The WTF paper, Boyajian et al. (2015), made an observation about a peculiar pattern of semi-periodicity in the light curve of KIC 8462852:
Three detectors tracking gravitational waves emitted by a merger of two black holes have brought science a little closer to locating a gravitational wave's birthplace in space.
Gravitational waves are ripples in space and time created when two massive, compact objects such as black holes merge. The new detections were made on August 14, 2017 by two gravitational-wave detectors in the United States - Hanford and Livingston at the Laser Interferometer Gravitational-Wave Observatory (LIGO), operated by Caltech and MIT
- and by the Virgo Gravitational-Wave Observatory in Italy. This marks the fourth detection of a binary black-hole system.
Until recently, we hadn't observed brightening of Boyajian's Star (KIC 8462852) over time. There were documented instances of fading over time, some more convincing than others. It was as though the star is gradually fading until the day it finally disappears from view.
Simon et al. (2017) changed all of that. Using ASAS/ASAS-SN data, the researchers documented two apparent episodes of brightening in the last 11 years. It now seems Boyajian's Star has long-term variability that is likely periodic.
Since the apparent amplitude of the long-term magnitude signal is not small, it's reasonable to expect it should show up in century-long data, despite the noisy nature of this data. I have confirmed this expectation with simulations.
A while back I wrote my article "Can Giant Airships Slowly Accelerate to Orbit Over Several Days" . It lead to a lot of discussion and as usual whenever you discuss John Powell's ideas, there were physicists and aeroengineers saying it is impossible. So anyway as part of this I had an especially interesting online discussion over many days with James Fincannon on the Space Show blog and much of this article comes out of that discussion. Unlike many of those who get involved in these discussions on the topic, he actually did many detailed calculations and shared them on the blog.
The IAU famously decided that Pluto is not a planet any more, calling it a "dwarf planet" instead, along with Ceres. However, their definition works as well as it does only because of a historical accident of our solar system and the bodies we have discovered in it so far. There are good reasons for thinking it has a "use before" date too, as we'll see. We don't know when that date is, but we will probably reach a point where we can't use it any more, at some point in the next two or three decades. The "use before "date may well be sooner than that. So why not change right away?
This is an article by the space engineer and Mars colonization enthusiast Robert Zubrin, The Planetary Protection Racket claiming that we don’t need to protect Earth from Mars microbes or Mars from Earth microbes. This is not the first time he has said controversial things like this, and they are not taken seriously by the planetary protection experts. Let’s go back to summer 2000, when he put forward similarly forceful arguments in print that there is no need to protect Earth from Mars microbes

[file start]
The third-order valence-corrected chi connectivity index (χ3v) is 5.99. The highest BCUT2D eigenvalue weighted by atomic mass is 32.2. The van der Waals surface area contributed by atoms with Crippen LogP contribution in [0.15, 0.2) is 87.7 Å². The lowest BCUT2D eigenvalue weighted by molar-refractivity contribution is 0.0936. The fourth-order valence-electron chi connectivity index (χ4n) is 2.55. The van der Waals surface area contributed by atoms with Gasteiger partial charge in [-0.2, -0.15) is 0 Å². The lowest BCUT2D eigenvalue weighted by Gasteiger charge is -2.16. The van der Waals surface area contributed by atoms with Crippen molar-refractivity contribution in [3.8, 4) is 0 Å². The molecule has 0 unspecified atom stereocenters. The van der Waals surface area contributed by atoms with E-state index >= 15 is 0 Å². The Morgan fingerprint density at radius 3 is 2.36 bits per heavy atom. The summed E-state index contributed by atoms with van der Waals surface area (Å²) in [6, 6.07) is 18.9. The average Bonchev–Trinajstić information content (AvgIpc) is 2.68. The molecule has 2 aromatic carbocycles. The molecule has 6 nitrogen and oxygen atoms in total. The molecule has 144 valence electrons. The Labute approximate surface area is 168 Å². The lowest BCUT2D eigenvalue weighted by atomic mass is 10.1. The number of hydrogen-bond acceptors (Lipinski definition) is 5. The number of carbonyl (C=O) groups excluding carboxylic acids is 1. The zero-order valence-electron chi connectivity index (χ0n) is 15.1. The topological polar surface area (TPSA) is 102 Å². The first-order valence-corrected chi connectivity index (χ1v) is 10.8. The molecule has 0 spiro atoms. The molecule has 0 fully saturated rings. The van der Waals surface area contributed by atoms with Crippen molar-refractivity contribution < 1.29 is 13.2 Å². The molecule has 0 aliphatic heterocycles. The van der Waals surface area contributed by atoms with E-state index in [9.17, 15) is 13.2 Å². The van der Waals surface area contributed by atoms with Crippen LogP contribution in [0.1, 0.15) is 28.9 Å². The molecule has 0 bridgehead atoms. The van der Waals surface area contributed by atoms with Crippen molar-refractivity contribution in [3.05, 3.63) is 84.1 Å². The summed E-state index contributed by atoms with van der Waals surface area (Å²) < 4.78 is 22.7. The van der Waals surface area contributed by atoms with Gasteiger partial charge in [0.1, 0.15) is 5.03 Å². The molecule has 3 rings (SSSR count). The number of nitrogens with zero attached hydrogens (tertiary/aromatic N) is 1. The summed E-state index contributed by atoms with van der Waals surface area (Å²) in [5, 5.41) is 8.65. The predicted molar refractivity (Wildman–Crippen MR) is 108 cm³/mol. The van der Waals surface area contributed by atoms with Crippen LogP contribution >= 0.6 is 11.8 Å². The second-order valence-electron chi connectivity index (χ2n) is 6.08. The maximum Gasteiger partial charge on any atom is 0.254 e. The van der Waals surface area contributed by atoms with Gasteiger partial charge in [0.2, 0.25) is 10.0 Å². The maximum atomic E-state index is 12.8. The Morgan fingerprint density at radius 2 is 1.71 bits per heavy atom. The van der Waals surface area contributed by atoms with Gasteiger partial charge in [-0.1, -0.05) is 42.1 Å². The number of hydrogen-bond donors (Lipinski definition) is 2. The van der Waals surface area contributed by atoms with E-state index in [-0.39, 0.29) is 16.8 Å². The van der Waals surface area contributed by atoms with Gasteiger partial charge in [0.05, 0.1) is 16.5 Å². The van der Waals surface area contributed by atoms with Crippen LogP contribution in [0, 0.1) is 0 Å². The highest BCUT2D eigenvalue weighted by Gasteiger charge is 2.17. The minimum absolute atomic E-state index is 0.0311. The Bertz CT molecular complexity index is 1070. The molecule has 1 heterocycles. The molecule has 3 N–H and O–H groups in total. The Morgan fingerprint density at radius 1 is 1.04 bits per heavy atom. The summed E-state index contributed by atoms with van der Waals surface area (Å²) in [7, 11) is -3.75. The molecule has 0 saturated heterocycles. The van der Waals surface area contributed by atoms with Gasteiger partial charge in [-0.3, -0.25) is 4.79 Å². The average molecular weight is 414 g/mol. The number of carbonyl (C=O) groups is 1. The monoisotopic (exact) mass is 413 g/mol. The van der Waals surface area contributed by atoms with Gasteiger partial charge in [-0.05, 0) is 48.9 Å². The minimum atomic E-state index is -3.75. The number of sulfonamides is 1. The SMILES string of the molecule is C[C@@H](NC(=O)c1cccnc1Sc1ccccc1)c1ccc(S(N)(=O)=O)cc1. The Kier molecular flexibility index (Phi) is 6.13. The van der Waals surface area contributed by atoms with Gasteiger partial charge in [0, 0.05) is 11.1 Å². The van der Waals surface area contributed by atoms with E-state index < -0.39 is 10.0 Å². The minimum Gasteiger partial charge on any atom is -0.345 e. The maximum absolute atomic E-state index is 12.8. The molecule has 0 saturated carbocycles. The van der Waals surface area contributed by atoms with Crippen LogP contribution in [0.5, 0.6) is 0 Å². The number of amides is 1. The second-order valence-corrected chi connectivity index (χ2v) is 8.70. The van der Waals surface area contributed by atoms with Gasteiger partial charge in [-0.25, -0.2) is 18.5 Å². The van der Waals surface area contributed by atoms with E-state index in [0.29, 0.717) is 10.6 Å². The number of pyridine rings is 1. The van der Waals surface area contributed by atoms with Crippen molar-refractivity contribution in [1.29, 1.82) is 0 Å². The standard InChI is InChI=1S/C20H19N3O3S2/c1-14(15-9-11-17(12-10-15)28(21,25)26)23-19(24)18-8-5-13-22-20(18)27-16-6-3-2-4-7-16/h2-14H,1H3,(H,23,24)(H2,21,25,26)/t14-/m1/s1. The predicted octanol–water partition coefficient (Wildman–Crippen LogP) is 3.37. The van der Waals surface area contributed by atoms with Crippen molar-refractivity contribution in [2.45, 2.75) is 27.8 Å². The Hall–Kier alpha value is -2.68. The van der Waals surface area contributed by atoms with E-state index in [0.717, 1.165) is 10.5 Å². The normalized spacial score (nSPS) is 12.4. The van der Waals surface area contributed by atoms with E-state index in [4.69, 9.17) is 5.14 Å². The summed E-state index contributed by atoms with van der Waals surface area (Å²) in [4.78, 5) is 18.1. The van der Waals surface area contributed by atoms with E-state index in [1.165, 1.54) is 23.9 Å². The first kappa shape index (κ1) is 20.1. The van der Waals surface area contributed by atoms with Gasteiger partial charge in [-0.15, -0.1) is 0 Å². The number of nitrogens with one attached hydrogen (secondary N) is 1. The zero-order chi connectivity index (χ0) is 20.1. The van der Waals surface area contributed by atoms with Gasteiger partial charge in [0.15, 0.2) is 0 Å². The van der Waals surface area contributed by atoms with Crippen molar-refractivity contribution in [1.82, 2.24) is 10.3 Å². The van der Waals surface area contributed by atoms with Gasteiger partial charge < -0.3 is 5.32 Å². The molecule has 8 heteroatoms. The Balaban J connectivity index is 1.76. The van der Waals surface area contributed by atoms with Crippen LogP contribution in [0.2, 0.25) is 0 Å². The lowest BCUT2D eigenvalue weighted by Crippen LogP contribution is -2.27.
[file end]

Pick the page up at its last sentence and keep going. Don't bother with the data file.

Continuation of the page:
This is what he wrote back then:
I’m getting messages from scared people today. The fearmongers and charlatans are saying that a giant planet Nibiru is going to appear during this solar eclipse and is due to hit Earth or do a devastating very close flyby 33 days later on September 23. No! This is total BS and nonsense promulgated by people who couldn’t predict the date of a solar eclipse or where to watch it if their life depended on it.
To everyone who is still scared today - nothing is going to happen I assure you. It's just a shadow. You are getting scared of a small shadow 70 miles wide passing briefly over the surface of Earth. Meanwhile you experience an average of twelve hours of darkness every single night.
The Great American Eclipse of 2017 as seen from around Makanda IL, very close to the center-line of the eclipse, and in the region of maximum duration of totality. From here I will live tweet out and attempt to stream images.
On August 21st, from west coast to east the United States will be treated to a rare event; an eclipse of the sun. Not just a partial eclipse either. Through the entire arc, a swath of land about 70 miles wide will have a total eclipse. There's been so much excitement that social media has made "path of totality" part of the lexicon.
This will be my informal introduction to sim-transit-lc
, an open source toolset I've been working on. The toolset is meant to be a general purpose light curve analysis and optimization system, but today we'll only be looking at one built-in transit type: ringed planets.
The D792 dip of Boyajian's star (or KIC 8462852) is one of the most peculiar ever recorded. It's not only considerably deeper than most exoplanetary dips, but it also doesn't have the usual V or U shape; plus it's asymmetric.